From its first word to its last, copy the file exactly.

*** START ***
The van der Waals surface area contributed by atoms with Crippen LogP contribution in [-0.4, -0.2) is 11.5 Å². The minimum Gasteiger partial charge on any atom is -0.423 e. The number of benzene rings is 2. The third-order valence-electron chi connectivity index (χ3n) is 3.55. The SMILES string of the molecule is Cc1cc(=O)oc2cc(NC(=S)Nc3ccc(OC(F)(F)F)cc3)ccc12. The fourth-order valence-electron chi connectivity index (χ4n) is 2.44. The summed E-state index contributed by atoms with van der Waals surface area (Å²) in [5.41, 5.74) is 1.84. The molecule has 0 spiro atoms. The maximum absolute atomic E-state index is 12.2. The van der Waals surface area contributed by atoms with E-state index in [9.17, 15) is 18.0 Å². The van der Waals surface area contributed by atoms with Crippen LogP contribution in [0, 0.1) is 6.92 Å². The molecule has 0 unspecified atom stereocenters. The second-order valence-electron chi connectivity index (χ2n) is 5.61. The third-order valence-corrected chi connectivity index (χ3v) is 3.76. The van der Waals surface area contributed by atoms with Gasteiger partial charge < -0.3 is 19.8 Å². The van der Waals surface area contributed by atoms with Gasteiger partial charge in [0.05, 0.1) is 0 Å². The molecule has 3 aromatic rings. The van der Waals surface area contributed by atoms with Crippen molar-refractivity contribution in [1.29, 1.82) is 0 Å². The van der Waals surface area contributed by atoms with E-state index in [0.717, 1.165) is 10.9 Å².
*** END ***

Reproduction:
The van der Waals surface area contributed by atoms with Crippen LogP contribution in [-0.4, -0.2) is 11.5 Å². The minimum Gasteiger partial charge on any atom is -0.423 e. The number of benzene rings is 2. The third-order valence-electron chi connectivity index (χ3n) is 3.55. The SMILES string of the molecule is Cc1cc(=O)oc2cc(NC(=S)Nc3ccc(OC(F)(F)F)cc3)ccc12. The fourth-order valence-electron chi connectivity index (χ4n) is 2.44. The summed E-state index contributed by atoms with van der Waals surface area (Å²) in [5.41, 5.74) is 1.84. The molecule has 0 spiro atoms. The maximum absolute atomic E-state index is 12.2. The van der Waals surface area contributed by atoms with E-state index in [9.17, 15) is 18.0 Å². The van der Waals surface area contributed by atoms with Crippen LogP contribution in [0, 0.1) is 6.92 Å². The molecule has 0 unspecified atom stereocenters. The second-order valence-electron chi connectivity index (χ2n) is 5.61. The third-order valence-corrected chi connectivity index (χ3v) is 3.76. The van der Waals surface area contributed by atoms with Gasteiger partial charge < -0.3 is 19.8 Å². The van der Waals surface area contributed by atoms with Gasteiger partial charge in [0.05, 0.1) is 0 Å². The molecule has 3 aromatic rings. The van der Waals surface area contributed by atoms with Crippen molar-refractivity contribution in [1.29, 1.82) is 0 Å². The van der Waals surface area contributed by atoms with E-state index in [0.717, 1.165) is 10.9 Å².